Other Clinton-era nominees as well, down the line?

KEN BUCK:

Perhaps.  I didn’t—obviously study them as much as I have the last two.

DAVID GREGORY:

For you?

SENATOR BENNET:

I—probably would’ve voted against Justice Thomas and—and—and—I’ve been disappointed by what Justice Roberts has done.  I think—my own view is that—the President has a Constitutional prerogative to nominate people.  And if they’re qualified, they ought to be confirmed, even if I disagree with their positions on a lot of things.

I think one of the most—graceful moments over the last 20 months since I’ve been in this job in the Senate was Lindsay Graham’s statement before he cast his vote for Elena Kagan that set out the President’s Constitutional prerogatives, and his Constitutional obligations as a United States Senator.  I thought it was a class act, what Lindsay Graham said—and I wish we saw more of that in the U.S. Senate.

DAVID GREGORY:

Mister Buck, this is kind of related to something you told the Washington Post back in July, and I want to put it up on the screen.  There’s a conservative movement within the Republican party that distinguishes a lot of us, and we recognize that Republicans are a big part of the problem.  I don’t have any deep friends in Washington now, and in six years, I won’t have any friends.

KEN BUCK:

Other than you, David.

DAVID GREGORY:

Well—

SENATOR BENNET:

I’ll be your friend.

DAVID GREGORY:

But is—but is that part—

KEN BUCK:

But you won’t be in Washington, that’s the problem.

DAVID GREGORY:

But is that part of the problem, that you want to come to Washington and not have any friends?  How do you solve problems if you can’t work with people on the other side?

KEN BUCK:

Yeah—and again, I think if you take that literally, you—you reach that conclusion.  What I was saying there is I’m not coming to Washington D.C. to make friends.  I’m coming to Washington D.C. to do the people’s work, and the people’s work has to do with—reducing spending, and—cutting budgets, and—and trying to get a grip on the size of government.  Will—will I meet people here, will I—develop friendships, sure.  But I am not going to let those friendships interfere with my obligation to do the people’s work.

DAVID GREGORY:

Who—who’s a Republican—you talk about working both sides.  Who’s a Republican you admire.  You talked about Lindsay Graham.

SENATOR BENNET:

I just mentioned Lindsay Graham.  I—I wrote a bill—I wasn’t here for the bailouts.  And—and Ken doesn’t know that.  But I wasn’t here for the bailouts.  I was here to write a bill called the Pay it Back Act that said that the money that came back from the TARP recipient banks should be used dollar for dollar for deficit reduction.  Bob Corker was an original cosponsor—

DAVID GREGORY:

Senator from Tennessee.

SENATOR BENNET:

on that bill.  Johnny Isakson from Georgia—a Republican as well, helped with that bill.  It passed with broad bipartisan report.  That’s what the people in my town hall meetings want.  They’re sick of the hyper partisanship.  They don’t want to send somebody back to D.C. that says I’m going to be the chief filibusterer or I’m going to put my track shoes on, ‘cause I’m going to filibuster so much.  She—he should save his time.  There are people back here that will do that.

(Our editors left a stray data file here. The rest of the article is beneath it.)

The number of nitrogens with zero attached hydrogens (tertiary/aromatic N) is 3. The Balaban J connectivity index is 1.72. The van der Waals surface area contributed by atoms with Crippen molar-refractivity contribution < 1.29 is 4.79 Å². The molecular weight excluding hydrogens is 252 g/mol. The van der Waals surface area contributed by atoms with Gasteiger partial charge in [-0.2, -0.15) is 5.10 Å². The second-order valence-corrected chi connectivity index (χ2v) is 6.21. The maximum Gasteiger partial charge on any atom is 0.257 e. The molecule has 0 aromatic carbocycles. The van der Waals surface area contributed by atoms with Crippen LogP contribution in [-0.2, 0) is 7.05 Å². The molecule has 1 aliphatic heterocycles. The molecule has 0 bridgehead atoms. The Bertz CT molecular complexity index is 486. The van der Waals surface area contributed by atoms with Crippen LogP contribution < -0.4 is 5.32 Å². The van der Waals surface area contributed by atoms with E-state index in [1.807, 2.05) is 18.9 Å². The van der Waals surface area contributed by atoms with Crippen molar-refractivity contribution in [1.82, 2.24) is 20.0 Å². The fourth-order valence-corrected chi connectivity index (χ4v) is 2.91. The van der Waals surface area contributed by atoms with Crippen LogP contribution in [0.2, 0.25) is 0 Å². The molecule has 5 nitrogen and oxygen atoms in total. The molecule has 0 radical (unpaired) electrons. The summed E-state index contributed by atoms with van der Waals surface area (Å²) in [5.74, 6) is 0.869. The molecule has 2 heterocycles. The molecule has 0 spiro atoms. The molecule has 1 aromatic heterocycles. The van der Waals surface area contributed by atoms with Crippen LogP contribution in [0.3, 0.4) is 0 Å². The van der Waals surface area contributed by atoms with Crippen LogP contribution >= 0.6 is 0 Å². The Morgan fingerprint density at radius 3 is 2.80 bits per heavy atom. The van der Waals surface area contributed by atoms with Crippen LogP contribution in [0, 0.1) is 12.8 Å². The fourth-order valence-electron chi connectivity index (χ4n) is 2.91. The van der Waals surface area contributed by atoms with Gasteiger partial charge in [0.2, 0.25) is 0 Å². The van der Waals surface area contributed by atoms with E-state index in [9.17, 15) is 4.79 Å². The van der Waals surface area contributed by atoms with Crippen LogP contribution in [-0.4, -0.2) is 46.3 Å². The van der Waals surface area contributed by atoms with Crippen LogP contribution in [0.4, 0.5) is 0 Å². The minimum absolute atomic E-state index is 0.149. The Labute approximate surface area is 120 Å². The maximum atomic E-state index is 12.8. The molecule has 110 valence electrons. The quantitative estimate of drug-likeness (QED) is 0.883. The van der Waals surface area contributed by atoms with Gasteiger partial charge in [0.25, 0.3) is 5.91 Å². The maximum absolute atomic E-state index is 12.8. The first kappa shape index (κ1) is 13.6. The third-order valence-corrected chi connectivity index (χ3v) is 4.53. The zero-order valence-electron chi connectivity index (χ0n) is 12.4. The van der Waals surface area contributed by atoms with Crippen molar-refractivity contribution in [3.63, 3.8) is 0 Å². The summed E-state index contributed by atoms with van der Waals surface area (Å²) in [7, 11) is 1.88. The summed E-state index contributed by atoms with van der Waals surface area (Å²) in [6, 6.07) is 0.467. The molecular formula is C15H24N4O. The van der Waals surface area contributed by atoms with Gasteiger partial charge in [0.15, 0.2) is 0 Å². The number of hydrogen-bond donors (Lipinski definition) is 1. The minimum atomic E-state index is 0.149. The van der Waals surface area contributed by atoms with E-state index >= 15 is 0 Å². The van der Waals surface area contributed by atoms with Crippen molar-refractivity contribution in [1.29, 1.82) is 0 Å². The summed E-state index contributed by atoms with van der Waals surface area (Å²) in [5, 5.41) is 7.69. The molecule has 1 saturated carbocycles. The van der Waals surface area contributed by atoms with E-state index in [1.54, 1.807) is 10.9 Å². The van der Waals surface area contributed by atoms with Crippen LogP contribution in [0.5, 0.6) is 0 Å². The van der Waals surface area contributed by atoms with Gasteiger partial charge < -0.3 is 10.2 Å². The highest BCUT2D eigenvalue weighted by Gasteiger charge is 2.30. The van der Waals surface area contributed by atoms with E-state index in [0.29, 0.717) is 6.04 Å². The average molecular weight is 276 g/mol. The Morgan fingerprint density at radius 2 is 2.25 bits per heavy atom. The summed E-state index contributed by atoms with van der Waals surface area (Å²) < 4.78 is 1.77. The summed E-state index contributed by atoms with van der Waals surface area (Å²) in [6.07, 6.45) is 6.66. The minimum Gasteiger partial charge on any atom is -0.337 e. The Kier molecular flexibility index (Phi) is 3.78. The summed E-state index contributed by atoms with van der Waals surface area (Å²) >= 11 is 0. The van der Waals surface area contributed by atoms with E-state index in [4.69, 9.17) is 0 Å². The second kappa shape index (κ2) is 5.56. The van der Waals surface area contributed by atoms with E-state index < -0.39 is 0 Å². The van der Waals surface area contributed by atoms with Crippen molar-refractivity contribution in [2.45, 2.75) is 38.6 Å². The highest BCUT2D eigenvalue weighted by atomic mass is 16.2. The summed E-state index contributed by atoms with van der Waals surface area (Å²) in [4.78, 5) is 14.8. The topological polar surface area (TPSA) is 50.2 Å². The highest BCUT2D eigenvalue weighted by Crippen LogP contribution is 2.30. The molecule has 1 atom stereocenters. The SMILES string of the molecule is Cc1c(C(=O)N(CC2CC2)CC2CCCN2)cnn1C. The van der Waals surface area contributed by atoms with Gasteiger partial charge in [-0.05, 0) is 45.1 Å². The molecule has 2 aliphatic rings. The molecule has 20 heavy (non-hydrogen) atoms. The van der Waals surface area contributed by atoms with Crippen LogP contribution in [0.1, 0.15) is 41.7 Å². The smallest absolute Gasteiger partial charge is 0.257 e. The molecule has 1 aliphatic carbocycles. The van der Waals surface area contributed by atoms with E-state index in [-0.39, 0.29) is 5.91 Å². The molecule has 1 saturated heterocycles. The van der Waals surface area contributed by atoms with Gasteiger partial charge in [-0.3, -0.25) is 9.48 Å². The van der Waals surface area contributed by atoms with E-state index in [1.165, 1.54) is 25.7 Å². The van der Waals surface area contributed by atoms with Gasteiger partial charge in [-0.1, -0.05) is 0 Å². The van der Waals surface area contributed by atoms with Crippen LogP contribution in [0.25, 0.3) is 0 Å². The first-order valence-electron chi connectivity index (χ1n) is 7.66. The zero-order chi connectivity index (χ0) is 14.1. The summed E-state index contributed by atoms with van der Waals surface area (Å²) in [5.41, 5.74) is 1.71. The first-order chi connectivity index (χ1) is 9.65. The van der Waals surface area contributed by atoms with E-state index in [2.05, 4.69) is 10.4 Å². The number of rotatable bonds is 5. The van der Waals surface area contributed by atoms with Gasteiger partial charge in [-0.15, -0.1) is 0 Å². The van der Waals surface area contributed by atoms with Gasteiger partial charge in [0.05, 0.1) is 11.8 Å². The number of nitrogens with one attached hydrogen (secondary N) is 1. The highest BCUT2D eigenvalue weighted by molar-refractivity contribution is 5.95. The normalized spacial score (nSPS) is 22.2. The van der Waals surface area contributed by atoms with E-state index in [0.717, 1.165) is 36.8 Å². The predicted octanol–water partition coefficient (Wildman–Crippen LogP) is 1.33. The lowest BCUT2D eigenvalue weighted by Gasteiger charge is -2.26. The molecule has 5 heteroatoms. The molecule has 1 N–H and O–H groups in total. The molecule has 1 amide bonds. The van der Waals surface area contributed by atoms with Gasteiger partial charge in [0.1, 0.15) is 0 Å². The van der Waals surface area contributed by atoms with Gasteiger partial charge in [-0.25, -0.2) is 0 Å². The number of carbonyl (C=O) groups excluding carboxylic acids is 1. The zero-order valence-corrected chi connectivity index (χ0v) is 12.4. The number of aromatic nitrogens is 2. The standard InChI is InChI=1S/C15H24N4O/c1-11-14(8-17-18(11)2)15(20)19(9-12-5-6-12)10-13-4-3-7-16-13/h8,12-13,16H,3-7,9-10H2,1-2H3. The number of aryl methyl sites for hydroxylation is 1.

DAVID GREGORY:

All right.  Well, we got about—

SENATOR BENNET:

What we need is cooperation.

DAVID GREGORY:

I’ve got about a minute left.  I want you both to take this.  This is from—Facebook.  We partnered up with Facebook’s politics page, and we solicited some questions for you on the page.  And here’s one that we chose.  Ashley Newberg.  This is what I would ask them.  What do you hope to accomplish both in your political career, and in life in general outside of politics, but you’ve got to very brief.  Mister Buck?

KEN BUCK:

In my political career, I’d like to see a Constitutional balanced budget amendment, and in my life, I’d like to—play more golf and—and get a decent handicap.

DAVID GREGORY:

There you go.

SENATOR BENNET:

I—this isn’t a hard question for me, ‘cause I’ve spent my whole life outside of politics.  This is my first exposure to it.  I hope to be able to accomplish a set of policies that make—create more opportunity, not less, for our kids and our grandkids.  Outside of politics, I hope to raise—my three little girls to be productive and happy citizens.

DAVID GREGORY:

All right.  We are going to leave it there.  Thank you both.  Early voting starting in Colorado.  And Monday night—Bill Clinton, the former President, campaigning for—for you, and—for the Democrats out there.  Strikingly, he seems to be one of the more respected political figures on both sides in Colorado right now.  So, a hard-fought contest, and we’ll—we’ll be watching.  And we will be right back.

SENATOR BENNET:

Thank you.